Smooth Going for GTF Allows Pratt to Extend Thrust Rating

 - May 21, 2014, 1:32 PM
Pratt & Whitney expects to gain certification of the first version of the PW1100G for the Airbus A320neo during the second half of the year.

Pratt & Whitney’s launch on Tuesday of a 35,000-pound-thrust version of its Geared Turbofan extends the family’s power range by another 2,000 pounds, giving Airbus A321neo customers enough range and payload capability to effectively operate from such hot and high locations as Mexico City and Bogota. Dubbed the PW1135G-JM, the engine gets its extra thrust from leftover development margin extracted from the design of the family as a whole, thereby requiring no hardware or design changes, explained Pratt & Whitney vice president of engineering Tom Prete.

“We’ve been able to hit all our technical metrics and we’ve been able to use some of the additional development margin to add customer value where needed,” he told AIN during the company’s annual “media day” event in East Harford, Connecticut. “The engine will be certified with all the existing redlines, all the existing parameters at the higher thrust level.”

Having built 35 of what it now calls the PurePower engine family, Pratt paid particularly close attention to the concepts of scale reuse, meaning, for example, the engines designed for the Mitsubishi MRJ closely resemble those destined for the Embraer E2 E-Jets. Meanwhile, with the engine used for the Bombardier CSeries, explained Prete, the company did “a large amount of scaling” to arrive at the design for the A320neo. In turn, the engine in development for the Irkut MC-21 represents a “reuse” of the PW1100 designed for the Neo.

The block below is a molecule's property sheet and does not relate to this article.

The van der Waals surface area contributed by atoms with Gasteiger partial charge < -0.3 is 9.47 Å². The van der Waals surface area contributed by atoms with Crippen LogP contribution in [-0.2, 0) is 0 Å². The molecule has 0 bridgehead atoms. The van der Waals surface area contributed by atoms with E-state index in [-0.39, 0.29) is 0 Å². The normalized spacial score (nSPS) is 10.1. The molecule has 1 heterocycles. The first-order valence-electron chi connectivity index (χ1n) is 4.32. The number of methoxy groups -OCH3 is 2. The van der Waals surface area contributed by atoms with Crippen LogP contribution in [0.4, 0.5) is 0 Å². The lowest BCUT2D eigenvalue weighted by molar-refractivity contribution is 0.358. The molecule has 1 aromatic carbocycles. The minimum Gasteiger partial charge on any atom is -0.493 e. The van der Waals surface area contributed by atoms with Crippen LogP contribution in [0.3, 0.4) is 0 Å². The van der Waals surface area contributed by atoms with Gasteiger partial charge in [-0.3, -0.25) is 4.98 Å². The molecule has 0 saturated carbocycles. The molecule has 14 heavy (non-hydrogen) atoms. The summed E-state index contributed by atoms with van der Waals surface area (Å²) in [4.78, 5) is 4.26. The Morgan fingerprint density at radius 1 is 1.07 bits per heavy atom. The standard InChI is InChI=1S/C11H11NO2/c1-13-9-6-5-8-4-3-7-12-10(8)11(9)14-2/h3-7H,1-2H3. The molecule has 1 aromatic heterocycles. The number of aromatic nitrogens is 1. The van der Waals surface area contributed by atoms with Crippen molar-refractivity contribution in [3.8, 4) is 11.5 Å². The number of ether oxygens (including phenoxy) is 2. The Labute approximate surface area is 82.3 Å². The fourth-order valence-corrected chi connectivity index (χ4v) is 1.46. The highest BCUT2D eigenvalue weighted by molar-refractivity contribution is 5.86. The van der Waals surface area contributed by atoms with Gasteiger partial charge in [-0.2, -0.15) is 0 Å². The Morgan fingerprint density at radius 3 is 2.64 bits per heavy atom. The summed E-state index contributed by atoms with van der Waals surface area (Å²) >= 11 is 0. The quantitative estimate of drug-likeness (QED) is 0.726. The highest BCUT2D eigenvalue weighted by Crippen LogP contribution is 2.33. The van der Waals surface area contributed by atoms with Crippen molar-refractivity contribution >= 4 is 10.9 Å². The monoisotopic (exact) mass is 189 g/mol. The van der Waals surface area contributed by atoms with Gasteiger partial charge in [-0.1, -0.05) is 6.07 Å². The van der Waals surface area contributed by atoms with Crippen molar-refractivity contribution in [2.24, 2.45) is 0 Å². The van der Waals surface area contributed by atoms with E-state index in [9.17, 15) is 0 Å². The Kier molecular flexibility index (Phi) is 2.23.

“You can rely on scale and reuse to accelerate the development of the newer programs because you already went through a lot of the development learning early on,” said Prete.

At the same time, the use of the geared technology in the PW1000 has enabled further advances in other parts of the engine such as a lightweight hybrid metallic fan. “The fan is the highest efficiency fan in the world,” he added. “So you have a fan that, since it operates at a low speed, is lightweight [and] has very detailed features so it’s very aerodynamic; it allows a very laminar flow, increasing the overall efficiency of the fan.”

That fan efficiency accounts for part of a 15-percent reduction in fuel burn in the A320neo. Scheduled for certification in the second half of this year, the Neo engine—designated PW1100G—has finished 75 percent of its certification testing. Pratt & Whitney announced on Tuesday that it just delivered the first shipset of PW1100Gs to Airbus for installation on the first flying A320neo test article, now undergoing assembly in Toulouse, France.